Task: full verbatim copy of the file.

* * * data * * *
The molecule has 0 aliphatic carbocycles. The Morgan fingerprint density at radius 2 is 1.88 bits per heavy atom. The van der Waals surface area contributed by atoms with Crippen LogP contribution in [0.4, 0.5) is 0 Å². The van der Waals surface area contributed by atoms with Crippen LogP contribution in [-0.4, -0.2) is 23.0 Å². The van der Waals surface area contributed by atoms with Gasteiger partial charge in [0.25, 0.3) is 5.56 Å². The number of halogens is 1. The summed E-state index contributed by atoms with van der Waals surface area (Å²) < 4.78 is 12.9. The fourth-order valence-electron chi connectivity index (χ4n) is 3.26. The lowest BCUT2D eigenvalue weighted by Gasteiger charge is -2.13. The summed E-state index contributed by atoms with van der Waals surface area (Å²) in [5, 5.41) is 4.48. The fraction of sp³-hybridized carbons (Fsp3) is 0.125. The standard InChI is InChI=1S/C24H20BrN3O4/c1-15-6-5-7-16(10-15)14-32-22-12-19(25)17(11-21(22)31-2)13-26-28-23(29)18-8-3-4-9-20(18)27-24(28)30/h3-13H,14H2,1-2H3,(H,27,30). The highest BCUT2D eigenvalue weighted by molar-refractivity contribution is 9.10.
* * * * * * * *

The molecule has 0 aliphatic carbocycles. The Morgan fingerprint density at radius 2 is 1.88 bits per heavy atom. The van der Waals surface area contributed by atoms with Crippen LogP contribution in [0.4, 0.5) is 0 Å². The van der Waals surface area contributed by atoms with Crippen LogP contribution in [-0.4, -0.2) is 23.0 Å². The van der Waals surface area contributed by atoms with Gasteiger partial charge in [0.25, 0.3) is 5.56 Å². The number of halogens is 1. The summed E-state index contributed by atoms with van der Waals surface area (Å²) < 4.78 is 12.9. The fourth-order valence-electron chi connectivity index (χ4n) is 3.26. The lowest BCUT2D eigenvalue weighted by Gasteiger charge is -2.13. The summed E-state index contributed by atoms with van der Waals surface area (Å²) in [5, 5.41) is 4.48. The fraction of sp³-hybridized carbons (Fsp3) is 0.125. The standard InChI is InChI=1S/C24H20BrN3O4/c1-15-6-5-7-16(10-15)14-32-22-12-19(25)17(11-21(22)31-2)13-26-28-23(29)18-8-3-4-9-20(18)27-24(28)30/h3-13H,14H2,1-2H3,(H,27,30). The highest BCUT2D eigenvalue weighted by molar-refractivity contribution is 9.10.